Appropriate application of the Administrative Orders Review Act (aka the Hobbs Act) can become a contentious issue in some TCPA cases, and in this post we highlight a few recent examples. The Hobbs Act provides exclusive jurisdiction to the federal court of appeals to determine the validity of all final orders of the Federal Communications Commission (FCC) and also specifies that any party aggrieved by a final order of an agency such as the FCC may file a petition to review the order in the court of appeals with appropriate venue within 60 days after its entry. Thus, while plaintiffs in TCPA cases may allege that aspects of the TCPA laws or FCC rules have been violated, they are not free to collaterally attack the substance of FCC rules that they have not timely challenged. The FCC is understandably concerned when plaintiffs mount an indirect challenge of the agency’s rules, in some cases so much so that the agency participates in a court proceeding.
In Gulf Coast Collection Bureau v. Mais, the district court rejected the defendant’s argument that the court was bound by a 2008 FCC ruling holding that the provision of a cell phone number may constitute prior express consent to be called using an auto-dialer. The district court determined that the Hobbs Act did not divest it of jurisdiction because the plaintiff did not seek to collaterally attack an FCC order, but instead to obtain damages for violations of the TCPA. This determination was appealed to the 11th Circuit, and the FCC on December 20, 2013, filed a motion for leave to file an Amicus Brief on the jurisdictional issue. Not surprisingly, the FCC supported the defendant’s position that, under the Hobbs Act, a district court lacks the jurisdiction to review the substance of an FCC order in a TCPA case when the plaintiff did not timely challenge the validity of that order. In other words, the FCC’s argument is that the district court cannot refuse to follow the FCC’s established construction of what the “prior express consent” requirement of the TCPA means. The FCC made the further practical point that if the district court’s decision stands, the validity of FCC orders and rules could be subject to collateral challenges in cases in which the FCC is not a party. Further, the FCC argued that it lacks the resources to monitor all private-party cases brought under the TCPA.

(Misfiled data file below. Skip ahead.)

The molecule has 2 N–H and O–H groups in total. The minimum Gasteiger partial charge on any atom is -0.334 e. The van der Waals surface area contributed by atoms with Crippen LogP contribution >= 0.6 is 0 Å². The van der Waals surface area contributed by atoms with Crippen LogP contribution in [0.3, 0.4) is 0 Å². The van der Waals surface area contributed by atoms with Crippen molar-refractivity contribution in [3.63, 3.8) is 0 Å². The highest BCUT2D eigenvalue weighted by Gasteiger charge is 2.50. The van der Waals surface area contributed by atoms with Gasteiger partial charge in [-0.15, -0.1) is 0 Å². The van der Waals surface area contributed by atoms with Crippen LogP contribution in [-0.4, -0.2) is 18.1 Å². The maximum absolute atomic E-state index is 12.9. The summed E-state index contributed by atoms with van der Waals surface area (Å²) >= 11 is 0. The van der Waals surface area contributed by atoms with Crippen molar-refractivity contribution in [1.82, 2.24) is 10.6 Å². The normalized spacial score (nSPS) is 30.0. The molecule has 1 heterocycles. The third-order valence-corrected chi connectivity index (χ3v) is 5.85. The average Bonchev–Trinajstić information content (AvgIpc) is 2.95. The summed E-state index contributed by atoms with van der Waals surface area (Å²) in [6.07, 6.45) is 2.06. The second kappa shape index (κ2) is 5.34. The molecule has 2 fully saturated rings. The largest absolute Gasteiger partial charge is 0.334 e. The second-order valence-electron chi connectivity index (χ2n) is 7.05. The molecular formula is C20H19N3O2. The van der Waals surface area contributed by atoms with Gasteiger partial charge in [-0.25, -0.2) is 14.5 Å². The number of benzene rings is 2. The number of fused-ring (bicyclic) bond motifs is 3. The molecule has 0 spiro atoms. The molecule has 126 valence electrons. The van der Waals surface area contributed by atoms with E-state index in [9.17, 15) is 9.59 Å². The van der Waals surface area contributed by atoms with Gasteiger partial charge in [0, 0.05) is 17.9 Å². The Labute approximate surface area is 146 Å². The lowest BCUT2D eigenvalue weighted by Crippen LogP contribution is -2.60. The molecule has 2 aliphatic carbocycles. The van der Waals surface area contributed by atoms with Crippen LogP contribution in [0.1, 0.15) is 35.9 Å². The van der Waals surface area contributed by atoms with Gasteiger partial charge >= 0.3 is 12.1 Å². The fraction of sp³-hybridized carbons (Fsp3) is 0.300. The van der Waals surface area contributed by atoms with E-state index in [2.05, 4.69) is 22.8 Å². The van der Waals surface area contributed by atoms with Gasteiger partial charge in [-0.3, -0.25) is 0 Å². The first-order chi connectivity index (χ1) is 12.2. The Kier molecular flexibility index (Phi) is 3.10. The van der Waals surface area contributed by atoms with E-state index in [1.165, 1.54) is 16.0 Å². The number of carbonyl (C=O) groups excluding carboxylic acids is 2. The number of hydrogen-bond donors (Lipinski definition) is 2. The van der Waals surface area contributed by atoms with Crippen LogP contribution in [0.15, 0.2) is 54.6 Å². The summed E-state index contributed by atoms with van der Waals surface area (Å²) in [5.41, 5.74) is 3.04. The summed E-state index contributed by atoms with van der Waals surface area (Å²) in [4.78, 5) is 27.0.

The FCC set forth similar arguments in a Petition for Rehearing filed with the 6th Circuit in Leyse v. Clear Channel Broadcasting in October 2012. In an unpublished November 2013 panel decision, the 6th Circuit largely agreed with the FCC’s Hobbs Act arguments, but affirmed the district court decision. The 6th Circuit panel decided that a district court has jurisdiction to consider the scope of an FCC exemption to the TCPA and whether a call fits within the exemption, but does not have jurisdiction to decide that an exemption is invalid or should be set aside on procedural grounds. The court denied the FCC’s motion to publish the November 2013 decision on January 2, 2014. The FCC also filed a letter brief at the 2d Circuit’s request in Leyse v. Clear Channel Broadcasting in April 2007, ultimately raising Hobbs Act issues in addition to addressing the issues the court requested.
Another case highlighting the relationship between the scope of court review available when confronting established agency rules is Nack v. Walberg. In May 2013, the 8th Circuit held in that case that defendants in private TCPA suits may not assert a defense based on the invalidity of the FCC’s TCPA rules unless and until the FCC has had an opportunity to rule on the questions presented. The defendant in that case then filed a Petition for Declaratory Ruling with the FCC, seeking clarification that the FCC’s opt-out requirements apply only to unsolicited faxes, and not to solicited faxes. The district court then granted a stay while the FCC considers defendant’s petition.
Two defendants in separate TCPA fax cases have since filed Petitions for Declaratory Ruling with the FCC seeking similar clarification. The District Court for the Eastern District of Missouri granted a stay in July 2013 in St. Louis Heart Center v. Forest Pharmaceuticals while the FCC considers Forest’s Petition. A motion to stay Physician’s Healthsource, Inc. v. Purdue Pharma L.P. remains pending in the District Court for the District of Connecticut. These recent Hobbs Act developments highlight that parties involved in TCPA litigation should be aware of the interplay between the FCC’s TCPA rules and the parties’ claims and defenses.
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